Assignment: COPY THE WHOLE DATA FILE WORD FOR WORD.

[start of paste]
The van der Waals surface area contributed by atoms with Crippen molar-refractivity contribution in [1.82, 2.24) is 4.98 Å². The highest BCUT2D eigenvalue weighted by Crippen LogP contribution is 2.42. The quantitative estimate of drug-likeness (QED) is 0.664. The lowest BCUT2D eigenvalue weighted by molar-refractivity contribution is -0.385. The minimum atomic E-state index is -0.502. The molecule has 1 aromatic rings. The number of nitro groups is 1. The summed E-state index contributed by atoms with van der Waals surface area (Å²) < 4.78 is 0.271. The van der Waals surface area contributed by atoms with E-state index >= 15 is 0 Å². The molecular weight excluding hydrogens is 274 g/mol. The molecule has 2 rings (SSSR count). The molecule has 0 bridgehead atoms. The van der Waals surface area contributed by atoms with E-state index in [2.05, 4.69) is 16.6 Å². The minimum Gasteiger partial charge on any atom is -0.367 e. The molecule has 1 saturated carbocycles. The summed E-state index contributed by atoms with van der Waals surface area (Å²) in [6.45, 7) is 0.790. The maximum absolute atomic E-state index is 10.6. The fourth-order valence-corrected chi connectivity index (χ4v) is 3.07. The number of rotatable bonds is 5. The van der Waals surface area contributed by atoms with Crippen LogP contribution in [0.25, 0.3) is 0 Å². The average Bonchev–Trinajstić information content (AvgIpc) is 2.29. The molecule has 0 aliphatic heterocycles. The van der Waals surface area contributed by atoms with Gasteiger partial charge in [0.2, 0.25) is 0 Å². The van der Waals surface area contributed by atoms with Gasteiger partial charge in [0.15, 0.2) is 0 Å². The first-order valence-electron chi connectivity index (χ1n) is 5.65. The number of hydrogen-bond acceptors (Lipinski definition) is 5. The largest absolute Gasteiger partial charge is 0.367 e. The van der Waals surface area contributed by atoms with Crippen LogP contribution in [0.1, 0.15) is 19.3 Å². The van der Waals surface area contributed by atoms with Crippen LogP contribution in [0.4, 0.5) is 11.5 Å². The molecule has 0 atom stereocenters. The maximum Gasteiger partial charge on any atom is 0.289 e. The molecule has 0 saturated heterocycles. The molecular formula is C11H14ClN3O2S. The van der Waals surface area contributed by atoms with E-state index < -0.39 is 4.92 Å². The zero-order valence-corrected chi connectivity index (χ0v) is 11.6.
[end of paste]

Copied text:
The van der Waals surface area contributed by atoms with Crippen molar-refractivity contribution in [1.82, 2.24) is 4.98 Å². The highest BCUT2D eigenvalue weighted by Crippen LogP contribution is 2.42. The quantitative estimate of drug-likeness (QED) is 0.664. The lowest BCUT2D eigenvalue weighted by molar-refractivity contribution is -0.385. The minimum atomic E-state index is -0.502. The molecule has 1 aromatic rings. The number of nitro groups is 1. The summed E-state index contributed by atoms with van der Waals surface area (Å²) < 4.78 is 0.271. The van der Waals surface area contributed by atoms with E-state index >= 15 is 0 Å². The molecular weight excluding hydrogens is 274 g/mol. The molecule has 2 rings (SSSR count). The molecule has 0 bridgehead atoms. The van der Waals surface area contributed by atoms with E-state index in [2.05, 4.69) is 16.6 Å². The minimum Gasteiger partial charge on any atom is -0.367 e. The molecule has 1 saturated carbocycles. The summed E-state index contributed by atoms with van der Waals surface area (Å²) in [6.45, 7) is 0.790. The maximum absolute atomic E-state index is 10.6. The fourth-order valence-corrected chi connectivity index (χ4v) is 3.07. The number of rotatable bonds is 5. The van der Waals surface area contributed by atoms with Crippen LogP contribution in [0.25, 0.3) is 0 Å². The average Bonchev–Trinajstić information content (AvgIpc) is 2.29. The molecule has 0 aliphatic heterocycles. The van der Waals surface area contributed by atoms with Gasteiger partial charge in [0.2, 0.25) is 0 Å². The van der Waals surface area contributed by atoms with Gasteiger partial charge in [0.15, 0.2) is 0 Å². The first-order valence-electron chi connectivity index (χ1n) is 5.65. The number of hydrogen-bond acceptors (Lipinski definition) is 5. The largest absolute Gasteiger partial charge is 0.367 e. The van der Waals surface area contributed by atoms with Crippen LogP contribution in [0.1, 0.15) is 19.3 Å². The van der Waals surface area contributed by atoms with Crippen LogP contribution in [0.4, 0.5) is 11.5 Å². The molecule has 0 atom stereocenters. The maximum Gasteiger partial charge on any atom is 0.289 e. The molecule has 0 saturated heterocycles. The molecular formula is C11H14ClN3O2S. The van der Waals surface area contributed by atoms with E-state index < -0.39 is 4.92 Å². The zero-order valence-corrected chi connectivity index (χ0v) is 11.6.